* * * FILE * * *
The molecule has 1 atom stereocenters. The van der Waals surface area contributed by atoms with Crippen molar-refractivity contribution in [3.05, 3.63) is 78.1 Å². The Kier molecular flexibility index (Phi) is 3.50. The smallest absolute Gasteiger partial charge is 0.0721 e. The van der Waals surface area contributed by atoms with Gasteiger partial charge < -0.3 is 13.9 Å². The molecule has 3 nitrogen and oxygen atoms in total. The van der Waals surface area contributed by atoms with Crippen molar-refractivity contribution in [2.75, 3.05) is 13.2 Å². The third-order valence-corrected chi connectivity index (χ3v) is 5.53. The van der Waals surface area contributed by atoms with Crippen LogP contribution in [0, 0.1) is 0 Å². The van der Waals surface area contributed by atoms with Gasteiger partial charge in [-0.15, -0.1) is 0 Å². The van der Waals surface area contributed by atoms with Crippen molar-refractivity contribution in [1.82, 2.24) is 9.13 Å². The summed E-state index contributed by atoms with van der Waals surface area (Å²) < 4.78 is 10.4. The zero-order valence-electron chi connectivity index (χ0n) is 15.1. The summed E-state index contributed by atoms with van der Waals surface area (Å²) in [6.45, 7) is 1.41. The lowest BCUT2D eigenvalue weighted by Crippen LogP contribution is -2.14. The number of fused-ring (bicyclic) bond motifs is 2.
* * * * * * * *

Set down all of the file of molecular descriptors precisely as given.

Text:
The molecule has 1 atom stereocenters. The van der Waals surface area contributed by atoms with Crippen molar-refractivity contribution in [3.05, 3.63) is 78.1 Å². The Kier molecular flexibility index (Phi) is 3.50. The smallest absolute Gasteiger partial charge is 0.0721 e. The van der Waals surface area contributed by atoms with Gasteiger partial charge < -0.3 is 13.9 Å². The molecule has 3 nitrogen and oxygen atoms in total. The van der Waals surface area contributed by atoms with Crippen molar-refractivity contribution in [2.75, 3.05) is 13.2 Å². The third-order valence-corrected chi connectivity index (χ3v) is 5.53. The van der Waals surface area contributed by atoms with Crippen LogP contribution in [0, 0.1) is 0 Å². The van der Waals surface area contributed by atoms with Gasteiger partial charge in [-0.15, -0.1) is 0 Å². The van der Waals surface area contributed by atoms with Crippen molar-refractivity contribution in [1.82, 2.24) is 9.13 Å². The summed E-state index contributed by atoms with van der Waals surface area (Å²) < 4.78 is 10.4. The zero-order valence-electron chi connectivity index (χ0n) is 15.1. The summed E-state index contributed by atoms with van der Waals surface area (Å²) in [6.45, 7) is 1.41. The lowest BCUT2D eigenvalue weighted by Crippen LogP contribution is -2.14. The number of fused-ring (bicyclic) bond motifs is 2.